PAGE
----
06/05/2013 11:15 pm ET Updated Dec 06, 2017

Are Airlines Driving Coach Passengers Into Premium Seats by Making Them Miserable?


Time was when flying was glamorous, even in coach class.

You could arrive at the airport half an hour before your flight, check your bags and board at a leisurely pace. Coach seats were wide and comfortable, and chances were that the seat next to you would be free to put your newspaper.

But those days are all past. Passenger load factor -- which represents the number of empty seats per flight -- has risen 27 percent: from 65 percent in 1994 to 82.8 percent in 2012, according to -- the highest load factor since 1945. The high average means a lot of flights are operating at 100-percent capacity. Good for the airlines. Not so good for the passengers and flight attendants.

Global airlines will post profits of $12.4 billion this year -- the industry's third best year since 2001, according to the International Air Transport Association. But, this has not stopped the airlines from literally shrinking their products and experimenting with news ways to increase profits. It's the economy-class passengers who'll feel the brunt of the changes, which include either adding to or reducing the number of seats, increasing legroom or cutting the distance between rows, according to

For instance, Southwest Airlines' new "Evolve" interior involves retrofitting its fleet with seats that are six pounds lighter with thinner (more uncomfortable) cushions. The airline stated in a blog post that it increased the number of seats on board from 137 to 143, which means that the addition of six uncomfortable passengers per flight is more valuable to the airline than 137 relatively comfortable passengers.

JetBlue has long been celebrated for its increased legroom seats for a mere $40 extra per flight. Now the popular airline added even more "Even More Space" seats to its fleet of Embraer 190 aircrafts in April. What's the problem, then, you ask? If the airlines giveth, then they can taketh away, and economy class passengers are who they take it away from. Conde Nast Traveler reported that the larger legrooms are made possible by shortening the space of seats further back. For a democratic airline with only one class, Jetblue has done the impossible: further separated the "haves" from the "have-nots."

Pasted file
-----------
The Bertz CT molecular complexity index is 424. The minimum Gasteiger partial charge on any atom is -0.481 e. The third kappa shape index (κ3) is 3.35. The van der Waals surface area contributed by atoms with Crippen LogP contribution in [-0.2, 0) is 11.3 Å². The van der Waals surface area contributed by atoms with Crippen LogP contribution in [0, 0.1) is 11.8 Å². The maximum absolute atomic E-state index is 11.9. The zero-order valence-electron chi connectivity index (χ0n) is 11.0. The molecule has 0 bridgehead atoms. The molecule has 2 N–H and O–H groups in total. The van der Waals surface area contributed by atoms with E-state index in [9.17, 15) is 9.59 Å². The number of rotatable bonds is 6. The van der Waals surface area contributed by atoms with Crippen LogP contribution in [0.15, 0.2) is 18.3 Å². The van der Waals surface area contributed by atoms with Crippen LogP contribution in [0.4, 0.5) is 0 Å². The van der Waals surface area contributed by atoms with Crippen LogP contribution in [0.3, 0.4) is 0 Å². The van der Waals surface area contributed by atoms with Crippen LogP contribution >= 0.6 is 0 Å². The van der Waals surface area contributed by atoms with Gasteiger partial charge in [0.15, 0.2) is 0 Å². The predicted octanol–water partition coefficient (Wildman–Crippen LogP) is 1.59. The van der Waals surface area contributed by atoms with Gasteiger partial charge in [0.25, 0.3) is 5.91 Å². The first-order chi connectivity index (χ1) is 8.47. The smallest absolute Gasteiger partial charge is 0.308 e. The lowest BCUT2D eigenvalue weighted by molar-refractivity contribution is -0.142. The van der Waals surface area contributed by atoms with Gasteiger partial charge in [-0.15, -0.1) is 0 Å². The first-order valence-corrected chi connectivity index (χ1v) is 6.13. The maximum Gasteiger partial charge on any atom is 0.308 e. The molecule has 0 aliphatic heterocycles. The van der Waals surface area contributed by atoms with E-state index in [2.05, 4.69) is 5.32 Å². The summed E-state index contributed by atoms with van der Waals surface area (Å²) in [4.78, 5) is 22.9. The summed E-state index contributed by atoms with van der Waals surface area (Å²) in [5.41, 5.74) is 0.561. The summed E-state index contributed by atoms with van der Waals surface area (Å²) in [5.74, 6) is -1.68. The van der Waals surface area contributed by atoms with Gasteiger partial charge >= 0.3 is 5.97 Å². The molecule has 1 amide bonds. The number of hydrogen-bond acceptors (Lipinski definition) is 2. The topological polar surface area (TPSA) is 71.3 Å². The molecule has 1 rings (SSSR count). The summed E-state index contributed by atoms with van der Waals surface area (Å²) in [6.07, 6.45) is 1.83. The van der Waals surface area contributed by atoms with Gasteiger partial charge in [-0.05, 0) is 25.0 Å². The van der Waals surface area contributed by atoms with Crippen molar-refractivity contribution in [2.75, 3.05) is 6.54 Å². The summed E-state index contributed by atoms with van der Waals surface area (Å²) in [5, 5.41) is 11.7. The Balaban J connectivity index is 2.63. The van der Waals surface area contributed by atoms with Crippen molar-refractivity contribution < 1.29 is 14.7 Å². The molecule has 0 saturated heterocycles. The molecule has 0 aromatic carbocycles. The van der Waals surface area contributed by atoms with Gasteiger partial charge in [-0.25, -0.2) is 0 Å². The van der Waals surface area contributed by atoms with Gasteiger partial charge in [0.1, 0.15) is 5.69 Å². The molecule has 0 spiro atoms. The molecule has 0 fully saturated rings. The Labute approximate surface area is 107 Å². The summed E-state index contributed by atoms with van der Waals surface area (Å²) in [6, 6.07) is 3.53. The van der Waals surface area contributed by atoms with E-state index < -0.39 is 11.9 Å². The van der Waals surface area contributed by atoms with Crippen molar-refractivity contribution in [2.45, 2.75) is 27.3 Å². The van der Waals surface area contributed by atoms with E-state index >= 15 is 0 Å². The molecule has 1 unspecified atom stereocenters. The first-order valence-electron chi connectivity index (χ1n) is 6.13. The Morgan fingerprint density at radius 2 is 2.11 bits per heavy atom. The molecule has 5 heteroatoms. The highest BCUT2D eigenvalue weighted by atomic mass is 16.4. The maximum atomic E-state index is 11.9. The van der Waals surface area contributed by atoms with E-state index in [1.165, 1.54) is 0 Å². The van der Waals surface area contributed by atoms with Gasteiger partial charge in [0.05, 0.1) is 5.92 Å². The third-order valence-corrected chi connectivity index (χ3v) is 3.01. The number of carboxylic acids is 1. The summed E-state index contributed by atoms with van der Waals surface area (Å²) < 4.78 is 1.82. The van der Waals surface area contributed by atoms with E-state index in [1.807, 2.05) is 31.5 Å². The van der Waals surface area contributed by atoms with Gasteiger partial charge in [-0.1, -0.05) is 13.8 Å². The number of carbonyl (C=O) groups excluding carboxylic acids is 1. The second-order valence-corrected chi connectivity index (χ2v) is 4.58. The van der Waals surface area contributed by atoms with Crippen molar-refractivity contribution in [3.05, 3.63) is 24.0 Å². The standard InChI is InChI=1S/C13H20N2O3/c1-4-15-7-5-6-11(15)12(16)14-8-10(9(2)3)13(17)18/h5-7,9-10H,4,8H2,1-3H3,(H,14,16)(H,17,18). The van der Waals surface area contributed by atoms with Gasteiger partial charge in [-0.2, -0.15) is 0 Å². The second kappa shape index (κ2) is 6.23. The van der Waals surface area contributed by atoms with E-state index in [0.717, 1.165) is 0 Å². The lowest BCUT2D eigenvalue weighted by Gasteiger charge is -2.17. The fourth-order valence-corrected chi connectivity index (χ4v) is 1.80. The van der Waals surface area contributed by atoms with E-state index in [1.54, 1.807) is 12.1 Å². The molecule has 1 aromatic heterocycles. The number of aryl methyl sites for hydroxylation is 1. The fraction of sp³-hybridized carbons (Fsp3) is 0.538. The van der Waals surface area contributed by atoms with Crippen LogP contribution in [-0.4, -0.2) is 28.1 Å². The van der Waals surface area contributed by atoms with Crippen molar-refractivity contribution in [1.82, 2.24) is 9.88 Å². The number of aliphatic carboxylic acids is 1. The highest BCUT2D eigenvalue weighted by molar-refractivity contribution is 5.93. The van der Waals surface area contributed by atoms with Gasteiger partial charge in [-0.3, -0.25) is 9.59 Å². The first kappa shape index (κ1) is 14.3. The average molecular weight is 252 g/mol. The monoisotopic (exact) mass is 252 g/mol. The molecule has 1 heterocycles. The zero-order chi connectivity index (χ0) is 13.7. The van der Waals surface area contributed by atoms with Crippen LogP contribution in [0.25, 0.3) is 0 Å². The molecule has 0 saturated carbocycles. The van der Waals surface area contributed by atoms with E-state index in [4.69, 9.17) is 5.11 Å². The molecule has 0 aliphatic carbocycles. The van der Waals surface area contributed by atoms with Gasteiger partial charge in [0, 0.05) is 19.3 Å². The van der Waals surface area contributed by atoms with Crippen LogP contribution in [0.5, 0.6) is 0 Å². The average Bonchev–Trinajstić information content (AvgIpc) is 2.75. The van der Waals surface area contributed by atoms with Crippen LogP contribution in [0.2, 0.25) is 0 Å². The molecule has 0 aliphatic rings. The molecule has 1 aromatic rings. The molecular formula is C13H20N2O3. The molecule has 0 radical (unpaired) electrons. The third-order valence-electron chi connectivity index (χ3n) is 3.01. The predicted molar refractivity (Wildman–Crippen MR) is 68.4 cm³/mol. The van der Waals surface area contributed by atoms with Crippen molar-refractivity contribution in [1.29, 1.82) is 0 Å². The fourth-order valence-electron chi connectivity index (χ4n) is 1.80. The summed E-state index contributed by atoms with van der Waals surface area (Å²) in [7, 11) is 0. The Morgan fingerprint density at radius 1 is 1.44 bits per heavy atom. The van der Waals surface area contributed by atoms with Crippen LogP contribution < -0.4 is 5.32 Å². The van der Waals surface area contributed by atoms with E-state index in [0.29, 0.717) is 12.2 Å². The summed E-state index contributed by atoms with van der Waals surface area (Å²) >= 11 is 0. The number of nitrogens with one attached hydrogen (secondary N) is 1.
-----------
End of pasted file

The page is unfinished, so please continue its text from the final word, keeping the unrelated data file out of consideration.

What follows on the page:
United Airlines chose a European-based seat manufacturer to design new seats for its Airbus fleet overhaul, despite the fact that it's an United States-based airline, and Americans tend to be significantly heavier, wider and taller than their European counterparts. The airline's 152 narrow-body aircraft will be outfitted with slimmer seats, which will allow an extra row onto the aircraft. United claims that this will not sacrifice seat comfort. Ok?

American Airlines has reduced its seat pitch by one inch in its new Boeing 737-800 aircraft, which contains two extra rows. To mitigate the reduction, the seats will not recline. The new seat bottom slides forward instead, while the back slouches within a shell.

If you get what you pay for, doesn't the passenger deserve to pay a smaller price for less legroom and comfort? I guess if they can shrink Snickers King Sized Bars (3.7 ounces to 3.29 ounces), tuna fish cans (6 ounces to 5 ounces), and Lay's Classic Family Size Potato Chips (16 ounces to 14 ounces), while charging the same price, they can shrink airline seats without anyone making too much of a fuss.

After the past years of nickel-and-diming, it shouldn't surprise us that airlines are finding even more ways to cut costs and generate revenue, like decreasing service and flying at a higher capacity so that planes are full most of the time. But, it's at no comfort to the passenger that the already uncomfortable economy class is steadily becoming more uncomfortable.

Perhaps it's a ploy to make economy class so unbearable that passengers are driven into paying significantly more for Premium and Business Class seats and the service and comfort that come with it.

Honey, they shrunk the airline seats.

Take it as a sign of the times.

Research by: Julia Jacobo of